On my first day with the production release of NT Server 4.0, I tested processor utilization with three Compaq NetFlex/3 Ethernet 100BaseTX cards running at full bore through a Standard Microsystems Corp. (SMC) 100BaseTX Ethernet Switch. I wrote a simple program that yanked 200MB files from NT Server to networked workstations. The server peaked at 44 percent utilization, with an average of about 20 percent. In this same example under NT 3.5x, processor utilization hit 85 percent, then began to thrash. In other words, NT Server 4.0 is more tightly written than NT 3.5x.

Serving up the Internet

The feature Microsoft touts most in NT Server 4.0 is the Internet Information Server 2.0 (IIS). The documentation for its setup and use are in HTML format, and a raft of sample files are included. You can use Microsoft Internet Explorer, Netscape Navigator or Frontier CyberSearch to navigate NT Server over the Web. Also impressive is Microsoft's ISAPI (Internet Services API), which connects IIS to Microsoft's SQL Server database in just a few minutes.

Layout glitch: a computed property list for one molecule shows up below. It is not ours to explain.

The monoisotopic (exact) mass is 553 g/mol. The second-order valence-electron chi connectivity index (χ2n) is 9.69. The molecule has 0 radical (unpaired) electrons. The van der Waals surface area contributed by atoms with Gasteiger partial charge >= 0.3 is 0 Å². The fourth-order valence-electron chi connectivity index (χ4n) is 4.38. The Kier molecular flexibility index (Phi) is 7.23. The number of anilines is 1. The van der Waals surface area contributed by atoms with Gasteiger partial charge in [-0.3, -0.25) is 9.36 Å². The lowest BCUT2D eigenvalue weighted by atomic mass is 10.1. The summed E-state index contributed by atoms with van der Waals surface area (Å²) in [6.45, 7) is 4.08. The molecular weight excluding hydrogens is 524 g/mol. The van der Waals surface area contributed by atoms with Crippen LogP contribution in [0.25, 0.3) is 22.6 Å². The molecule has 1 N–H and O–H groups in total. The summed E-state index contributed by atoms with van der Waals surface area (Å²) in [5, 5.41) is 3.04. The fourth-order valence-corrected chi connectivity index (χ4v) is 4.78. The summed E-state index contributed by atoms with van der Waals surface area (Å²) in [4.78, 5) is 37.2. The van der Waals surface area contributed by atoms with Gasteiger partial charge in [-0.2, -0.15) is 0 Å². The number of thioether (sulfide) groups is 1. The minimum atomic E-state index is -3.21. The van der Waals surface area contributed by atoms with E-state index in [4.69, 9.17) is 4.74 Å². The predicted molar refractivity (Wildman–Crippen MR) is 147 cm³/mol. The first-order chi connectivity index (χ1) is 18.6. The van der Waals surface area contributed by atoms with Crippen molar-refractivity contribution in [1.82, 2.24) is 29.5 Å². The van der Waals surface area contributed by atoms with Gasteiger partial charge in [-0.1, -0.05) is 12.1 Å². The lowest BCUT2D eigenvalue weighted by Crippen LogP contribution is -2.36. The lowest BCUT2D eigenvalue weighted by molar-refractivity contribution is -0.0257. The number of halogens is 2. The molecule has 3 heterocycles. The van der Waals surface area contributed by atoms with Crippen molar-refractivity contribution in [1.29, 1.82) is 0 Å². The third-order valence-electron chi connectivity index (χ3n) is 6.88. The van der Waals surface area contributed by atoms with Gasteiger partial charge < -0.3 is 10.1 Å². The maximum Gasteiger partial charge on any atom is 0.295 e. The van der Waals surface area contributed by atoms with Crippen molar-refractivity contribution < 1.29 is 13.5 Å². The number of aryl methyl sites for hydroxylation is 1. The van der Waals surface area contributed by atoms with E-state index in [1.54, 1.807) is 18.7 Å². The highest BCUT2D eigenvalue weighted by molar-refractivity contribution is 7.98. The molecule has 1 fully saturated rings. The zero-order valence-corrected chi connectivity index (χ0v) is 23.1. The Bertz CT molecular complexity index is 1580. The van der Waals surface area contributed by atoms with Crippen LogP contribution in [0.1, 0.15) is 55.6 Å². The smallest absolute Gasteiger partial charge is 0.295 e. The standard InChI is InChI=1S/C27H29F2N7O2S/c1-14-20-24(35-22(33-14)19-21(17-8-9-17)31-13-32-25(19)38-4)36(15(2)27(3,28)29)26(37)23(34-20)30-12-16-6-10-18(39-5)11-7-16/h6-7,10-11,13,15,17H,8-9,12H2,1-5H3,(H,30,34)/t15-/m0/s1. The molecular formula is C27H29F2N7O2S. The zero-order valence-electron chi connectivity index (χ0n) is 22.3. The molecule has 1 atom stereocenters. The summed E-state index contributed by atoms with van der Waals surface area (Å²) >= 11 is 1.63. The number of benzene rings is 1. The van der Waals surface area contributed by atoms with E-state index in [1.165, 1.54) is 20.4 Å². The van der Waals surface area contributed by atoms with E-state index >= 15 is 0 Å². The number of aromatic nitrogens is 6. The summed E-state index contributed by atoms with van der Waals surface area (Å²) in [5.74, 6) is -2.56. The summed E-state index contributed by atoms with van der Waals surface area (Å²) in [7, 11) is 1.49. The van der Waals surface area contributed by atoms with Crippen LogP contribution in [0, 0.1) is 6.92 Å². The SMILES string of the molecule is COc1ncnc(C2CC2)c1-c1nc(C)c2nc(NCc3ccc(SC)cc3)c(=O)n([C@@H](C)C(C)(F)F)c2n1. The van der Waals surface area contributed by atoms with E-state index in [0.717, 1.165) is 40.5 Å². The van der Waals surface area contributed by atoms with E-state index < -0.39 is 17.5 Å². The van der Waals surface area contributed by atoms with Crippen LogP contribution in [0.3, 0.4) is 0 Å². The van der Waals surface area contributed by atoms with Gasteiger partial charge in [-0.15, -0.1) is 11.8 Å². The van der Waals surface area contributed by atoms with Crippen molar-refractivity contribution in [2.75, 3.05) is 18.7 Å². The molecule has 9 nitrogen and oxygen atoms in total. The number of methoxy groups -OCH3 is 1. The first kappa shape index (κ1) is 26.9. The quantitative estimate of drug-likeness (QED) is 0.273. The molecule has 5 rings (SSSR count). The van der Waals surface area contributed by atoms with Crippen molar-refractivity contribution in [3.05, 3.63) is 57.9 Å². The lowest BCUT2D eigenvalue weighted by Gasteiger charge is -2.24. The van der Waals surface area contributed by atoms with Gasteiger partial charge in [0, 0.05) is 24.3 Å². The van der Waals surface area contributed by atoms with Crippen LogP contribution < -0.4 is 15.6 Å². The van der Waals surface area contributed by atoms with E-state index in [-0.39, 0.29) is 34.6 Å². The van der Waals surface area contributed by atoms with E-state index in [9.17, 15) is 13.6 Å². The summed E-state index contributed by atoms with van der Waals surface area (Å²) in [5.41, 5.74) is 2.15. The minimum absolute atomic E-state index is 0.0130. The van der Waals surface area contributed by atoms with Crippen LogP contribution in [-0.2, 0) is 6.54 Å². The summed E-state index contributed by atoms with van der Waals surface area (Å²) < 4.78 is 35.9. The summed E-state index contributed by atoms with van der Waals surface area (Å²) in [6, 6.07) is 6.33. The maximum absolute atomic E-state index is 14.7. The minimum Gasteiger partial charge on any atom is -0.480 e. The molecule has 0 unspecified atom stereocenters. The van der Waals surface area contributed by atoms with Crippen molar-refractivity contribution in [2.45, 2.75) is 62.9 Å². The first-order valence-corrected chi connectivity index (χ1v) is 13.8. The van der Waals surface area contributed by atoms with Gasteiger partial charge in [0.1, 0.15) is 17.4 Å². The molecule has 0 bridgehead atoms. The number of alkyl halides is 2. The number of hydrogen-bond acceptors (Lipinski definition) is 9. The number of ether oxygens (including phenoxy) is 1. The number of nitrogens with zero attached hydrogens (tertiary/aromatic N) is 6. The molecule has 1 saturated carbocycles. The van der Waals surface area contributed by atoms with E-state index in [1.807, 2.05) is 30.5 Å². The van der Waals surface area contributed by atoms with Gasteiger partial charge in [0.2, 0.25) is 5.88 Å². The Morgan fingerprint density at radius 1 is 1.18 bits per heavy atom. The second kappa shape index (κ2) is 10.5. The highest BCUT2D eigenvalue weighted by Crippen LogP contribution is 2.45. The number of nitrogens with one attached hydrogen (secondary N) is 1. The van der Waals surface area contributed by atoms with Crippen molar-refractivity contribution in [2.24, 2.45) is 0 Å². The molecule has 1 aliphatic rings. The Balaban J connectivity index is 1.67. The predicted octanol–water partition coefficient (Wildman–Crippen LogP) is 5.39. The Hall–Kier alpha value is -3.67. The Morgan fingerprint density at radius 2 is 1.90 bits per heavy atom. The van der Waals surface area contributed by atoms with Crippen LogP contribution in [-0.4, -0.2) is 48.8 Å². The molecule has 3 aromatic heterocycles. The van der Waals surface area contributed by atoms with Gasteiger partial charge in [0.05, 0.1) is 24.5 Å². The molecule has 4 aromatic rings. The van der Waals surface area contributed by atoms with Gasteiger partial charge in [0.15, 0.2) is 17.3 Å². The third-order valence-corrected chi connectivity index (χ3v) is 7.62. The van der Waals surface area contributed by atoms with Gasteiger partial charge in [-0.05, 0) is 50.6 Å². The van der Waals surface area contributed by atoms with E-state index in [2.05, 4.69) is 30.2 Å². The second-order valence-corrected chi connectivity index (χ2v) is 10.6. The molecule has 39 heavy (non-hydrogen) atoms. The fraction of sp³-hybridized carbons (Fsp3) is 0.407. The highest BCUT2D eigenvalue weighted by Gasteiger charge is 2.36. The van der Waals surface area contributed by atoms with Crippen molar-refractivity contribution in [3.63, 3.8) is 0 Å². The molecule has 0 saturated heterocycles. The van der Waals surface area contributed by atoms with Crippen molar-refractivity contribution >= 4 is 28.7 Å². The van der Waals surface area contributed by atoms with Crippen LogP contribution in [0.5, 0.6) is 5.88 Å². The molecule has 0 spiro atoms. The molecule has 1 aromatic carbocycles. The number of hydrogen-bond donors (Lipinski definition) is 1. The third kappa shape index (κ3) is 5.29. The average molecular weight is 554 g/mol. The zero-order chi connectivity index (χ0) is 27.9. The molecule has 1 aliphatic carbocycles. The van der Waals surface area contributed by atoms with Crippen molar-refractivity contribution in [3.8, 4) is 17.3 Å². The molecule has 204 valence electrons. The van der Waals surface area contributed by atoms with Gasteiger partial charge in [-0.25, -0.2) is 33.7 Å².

Despite the advances in both looks and functionality, NT Server 4.0 still suffers from at least one big problem. It's called Cairo (the code-name for next year's NT upgrade). For quite some time, fence sitters have been waiting for a reason to add NT Server to their networks, or convert fully to an NT network. The economics of upgrading to NT Server 4.0, coupled with the quiet product launch and lack of feature pounding by Microsoft, could keep many people on that fence. That's too bad. NT Server 4.0 isn't a NetWare killer, but there's enough in it to make this new NT worth a strong look.

Exchange the subject

Microsoft has released an interesting CD-ROM called NT Exchange Server 4.0 Service Pack 2. It's a mandatory update for anyone using either Exchange Server or Client. The contents are too large for even a high-speed Web download.

After installing it, I noticed that Exchange Client loads in a mere five seconds on my Compaq Pentium notebook, down from an abysmal 23 seconds. The CD is also crammed with additional Forms samples, as well as the production Exchange Client for Apple Macintosh. By the way, Exchange Client and Server won't work on NT 4.0 without this new Exchange service pack. For more information, check

Contributing Editor Tom Henderson is vice president of engineering for Indianapolis-based Unitel. Contact Tom in the "Enterprise Administrator" topic of WINDOWS Magazine's areas on America Online and CompuServe. Click Here to find the e-mail IDs for our editors, who can put you in touch with this author.